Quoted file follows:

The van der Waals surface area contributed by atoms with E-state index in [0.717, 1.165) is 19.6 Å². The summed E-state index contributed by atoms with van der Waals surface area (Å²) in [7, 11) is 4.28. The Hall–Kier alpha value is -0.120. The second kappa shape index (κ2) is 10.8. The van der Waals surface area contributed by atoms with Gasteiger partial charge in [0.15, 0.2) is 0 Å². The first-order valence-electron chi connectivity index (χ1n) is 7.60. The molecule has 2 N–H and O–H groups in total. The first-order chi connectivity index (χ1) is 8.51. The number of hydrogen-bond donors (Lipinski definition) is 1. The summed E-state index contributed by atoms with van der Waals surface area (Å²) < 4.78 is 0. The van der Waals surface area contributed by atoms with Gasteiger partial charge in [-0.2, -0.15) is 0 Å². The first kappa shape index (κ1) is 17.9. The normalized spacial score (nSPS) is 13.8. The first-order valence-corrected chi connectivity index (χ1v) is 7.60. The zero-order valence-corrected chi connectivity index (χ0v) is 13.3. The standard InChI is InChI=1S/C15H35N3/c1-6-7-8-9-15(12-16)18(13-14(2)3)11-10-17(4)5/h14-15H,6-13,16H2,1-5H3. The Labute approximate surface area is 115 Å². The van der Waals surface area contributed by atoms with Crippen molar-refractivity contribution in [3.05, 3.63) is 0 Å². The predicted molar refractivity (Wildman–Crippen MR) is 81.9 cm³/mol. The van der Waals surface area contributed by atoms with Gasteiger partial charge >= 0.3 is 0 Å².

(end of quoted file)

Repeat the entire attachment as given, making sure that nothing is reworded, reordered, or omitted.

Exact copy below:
The van der Waals surface area contributed by atoms with E-state index in [0.717, 1.165) is 19.6 Å². The summed E-state index contributed by atoms with van der Waals surface area (Å²) in [7, 11) is 4.28. The Hall–Kier alpha value is -0.120. The second kappa shape index (κ2) is 10.8. The van der Waals surface area contributed by atoms with Gasteiger partial charge in [0.15, 0.2) is 0 Å². The first-order valence-electron chi connectivity index (χ1n) is 7.60. The molecule has 2 N–H and O–H groups in total. The first-order chi connectivity index (χ1) is 8.51. The number of hydrogen-bond donors (Lipinski definition) is 1. The summed E-state index contributed by atoms with van der Waals surface area (Å²) < 4.78 is 0. The van der Waals surface area contributed by atoms with Gasteiger partial charge in [-0.2, -0.15) is 0 Å². The first kappa shape index (κ1) is 17.9. The normalized spacial score (nSPS) is 13.8. The first-order valence-corrected chi connectivity index (χ1v) is 7.60. The zero-order valence-corrected chi connectivity index (χ0v) is 13.3. The standard InChI is InChI=1S/C15H35N3/c1-6-7-8-9-15(12-16)18(13-14(2)3)11-10-17(4)5/h14-15H,6-13,16H2,1-5H3. The Labute approximate surface area is 115 Å². The van der Waals surface area contributed by atoms with Crippen molar-refractivity contribution in [3.05, 3.63) is 0 Å². The predicted molar refractivity (Wildman–Crippen MR) is 81.9 cm³/mol. The van der Waals surface area contributed by atoms with Gasteiger partial charge >= 0.3 is 0 Å².